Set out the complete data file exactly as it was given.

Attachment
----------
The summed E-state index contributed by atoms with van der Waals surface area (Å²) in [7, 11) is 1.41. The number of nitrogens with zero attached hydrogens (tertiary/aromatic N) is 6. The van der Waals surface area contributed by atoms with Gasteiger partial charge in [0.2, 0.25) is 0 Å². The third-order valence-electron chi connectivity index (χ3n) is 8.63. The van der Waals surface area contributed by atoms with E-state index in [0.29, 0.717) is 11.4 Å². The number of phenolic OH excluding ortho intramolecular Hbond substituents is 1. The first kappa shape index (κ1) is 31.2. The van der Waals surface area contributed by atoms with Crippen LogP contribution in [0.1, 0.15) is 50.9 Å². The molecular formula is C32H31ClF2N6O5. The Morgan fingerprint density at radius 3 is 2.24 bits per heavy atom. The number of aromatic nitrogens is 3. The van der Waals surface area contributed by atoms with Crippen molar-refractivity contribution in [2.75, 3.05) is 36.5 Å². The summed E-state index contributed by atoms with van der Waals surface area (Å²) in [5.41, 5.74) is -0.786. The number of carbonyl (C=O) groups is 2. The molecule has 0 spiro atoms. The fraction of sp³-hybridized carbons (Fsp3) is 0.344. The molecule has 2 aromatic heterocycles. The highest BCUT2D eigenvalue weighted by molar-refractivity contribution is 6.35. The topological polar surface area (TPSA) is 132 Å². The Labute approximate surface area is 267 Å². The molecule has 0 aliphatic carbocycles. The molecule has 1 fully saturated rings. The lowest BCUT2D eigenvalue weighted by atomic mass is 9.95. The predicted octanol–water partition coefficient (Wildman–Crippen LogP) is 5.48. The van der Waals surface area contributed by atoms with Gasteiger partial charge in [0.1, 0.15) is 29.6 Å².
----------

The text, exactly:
The summed E-state index contributed by atoms with van der Waals surface area (Å²) in [7, 11) is 1.41. The number of nitrogens with zero attached hydrogens (tertiary/aromatic N) is 6. The van der Waals surface area contributed by atoms with Gasteiger partial charge in [0.2, 0.25) is 0 Å². The third-order valence-electron chi connectivity index (χ3n) is 8.63. The van der Waals surface area contributed by atoms with E-state index in [0.29, 0.717) is 11.4 Å². The number of phenolic OH excluding ortho intramolecular Hbond substituents is 1. The first kappa shape index (κ1) is 31.2. The van der Waals surface area contributed by atoms with Crippen LogP contribution in [0.1, 0.15) is 50.9 Å². The molecular formula is C32H31ClF2N6O5. The Morgan fingerprint density at radius 3 is 2.24 bits per heavy atom. The number of aromatic nitrogens is 3. The van der Waals surface area contributed by atoms with Crippen molar-refractivity contribution in [2.75, 3.05) is 36.5 Å². The summed E-state index contributed by atoms with van der Waals surface area (Å²) in [5.41, 5.74) is -0.786. The number of carbonyl (C=O) groups is 2. The molecule has 0 spiro atoms. The fraction of sp³-hybridized carbons (Fsp3) is 0.344. The molecule has 2 aromatic heterocycles. The highest BCUT2D eigenvalue weighted by molar-refractivity contribution is 6.35. The topological polar surface area (TPSA) is 132 Å². The Labute approximate surface area is 267 Å². The molecule has 0 aliphatic carbocycles. The molecule has 1 fully saturated rings. The lowest BCUT2D eigenvalue weighted by atomic mass is 9.95. The predicted octanol–water partition coefficient (Wildman–Crippen LogP) is 5.48. The van der Waals surface area contributed by atoms with Gasteiger partial charge in [0.1, 0.15) is 29.6 Å².